NEW YORK (Reuters) - U.S. states claimed they are owed $2.2 trillion to address harm from OxyContin maker Purdue Pharma LP’s alleged role in America’s opioid epidemic, accusing the drugmaker in new filings of pushing prescription painkillers on doctors and patients while playing down the risks of abuse and overdose.
In filings made as part of Purdue’s bankruptcy proceedings that were disclosed on Monday, the states said Purdue, backed by the wealthy Sackler family, contributed to a public health crisis that has claimed the lives of roughly 450,000 people since 1999 and caused strains on healthcare and criminal justice systems. The filings cited more than 200,000 deaths in the U.S. tied directly to prescription opioids between 1999 and 2016.
In large states such as California and New York, claims alone totaled more than $192 billion and $165 billion, respectively. Forty-nine U.S. states, Washington, D.C. and various territories are making the claims. Oklahoma settled litigation with Purdue last year.
Purdue filed for bankruptcy in 2019 under pressure from more than 2,600 lawsuits brought by cities, counties, states, Native American tribes, hospitals and others. The lawsuits said the company, and in some cases the Sacklers, used deceptive marketing and took other improper steps to flood communities with prescription opioids.
The company and family have denied the allegations and pledged to help combat the opioid epidemic, including by providing addiction treatment drugs and overdose reversal medications under development.
In response to the state claims, Purdue said it continues to work toward resolving litigation and emerging from bankruptcy, and that it is typical for claims from various creditors to be “filed in amounts substantially larger than what is ultimately allowed by the court.”
Sackler representatives did not immediately respond to requests for comment.
Purdue and the Sacklers have pointed to fentanyl and heroin as more significant culprits in the opioid crisis. States in their filings, though, pointed to National Institute on Drug Abuse research estimating that about 80% of heroin abusers previously took prescription opioids.
In addition to the assertions from states, Purdue faces claims exceeding $18 billion from the U.S. Justice Department on account of potential penalties resulting from criminal and civil investigations.
In filings tied to Purdue’s bankruptcy case, federal prosecutors said Purdue contributed to false claims being made to federal healthcare insurance programs by allowing doctors to write medically unnecessary opioid prescriptions that were at times tainted by illegal kickbacks, according to a person familiar with the matter.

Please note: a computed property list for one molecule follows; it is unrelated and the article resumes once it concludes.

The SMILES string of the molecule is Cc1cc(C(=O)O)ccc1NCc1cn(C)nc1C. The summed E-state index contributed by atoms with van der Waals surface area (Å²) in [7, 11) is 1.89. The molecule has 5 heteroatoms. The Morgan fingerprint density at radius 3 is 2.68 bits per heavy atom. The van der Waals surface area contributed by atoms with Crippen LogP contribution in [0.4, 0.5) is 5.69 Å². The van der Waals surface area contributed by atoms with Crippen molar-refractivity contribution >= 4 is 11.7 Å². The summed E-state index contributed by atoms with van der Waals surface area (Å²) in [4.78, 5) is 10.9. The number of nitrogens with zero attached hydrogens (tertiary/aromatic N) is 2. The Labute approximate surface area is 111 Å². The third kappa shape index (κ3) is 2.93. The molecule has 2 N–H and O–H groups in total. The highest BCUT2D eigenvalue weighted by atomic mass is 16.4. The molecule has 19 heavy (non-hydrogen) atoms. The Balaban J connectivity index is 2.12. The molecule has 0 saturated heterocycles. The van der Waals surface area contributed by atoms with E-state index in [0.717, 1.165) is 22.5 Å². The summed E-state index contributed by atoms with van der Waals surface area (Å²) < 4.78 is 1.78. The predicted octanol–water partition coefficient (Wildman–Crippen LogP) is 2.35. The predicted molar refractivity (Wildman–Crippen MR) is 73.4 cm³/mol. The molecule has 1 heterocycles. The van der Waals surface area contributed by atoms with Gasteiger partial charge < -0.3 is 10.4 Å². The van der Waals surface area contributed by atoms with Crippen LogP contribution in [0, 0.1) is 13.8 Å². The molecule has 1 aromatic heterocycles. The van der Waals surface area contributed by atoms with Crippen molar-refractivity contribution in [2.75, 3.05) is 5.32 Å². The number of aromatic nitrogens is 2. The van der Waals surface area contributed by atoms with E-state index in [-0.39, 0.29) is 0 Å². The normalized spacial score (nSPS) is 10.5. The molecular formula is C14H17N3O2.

The Justice Department claims also included possible penalties arising from allegations that Purdue violated the U.S. Food, Drug and Cosmetic Act and violations of federal conspiracy and anti-kickback laws, the person said.
The Justice Department has declined to comment on the claims.
Claims from states and federal prosecutors are being processed after being filed just before a July 30 deadline set by a U.S. bankruptcy judge. While they will collectively exceed trillions of dollars, the filings are in many cases placeholders as opposed to roadmaps for how much money Purdue will ultimately pay its creditors, the bulk of which are U.S., state and local governments.
Purdue is only worth a bit more than $2 billion if liquidated. The company values a proposal to settle litigation, which includes providing addiction treatment and overdose-reversing drugs, at more than $10 billion. The Sacklers would contribute $3 billion and cede control of Purdue, with the company becoming a trust run on behalf of plaintiffs.
Those financial realities underscore that Purdue does not have enough money to satisfy the myriad claims against it.
States and other litigants are in talks to determine how to allocate proceeds from Purdue’s bankruptcy estate as part of the company’s attempted reorganization. Many states, including Massachusetts, New York and Connecticut, have opposed Purdue’s settlement offer, insisting the Sacklers contribute more money and reveal more details about their finances.
Reporting by Mike Spector; editing by Grant McCool
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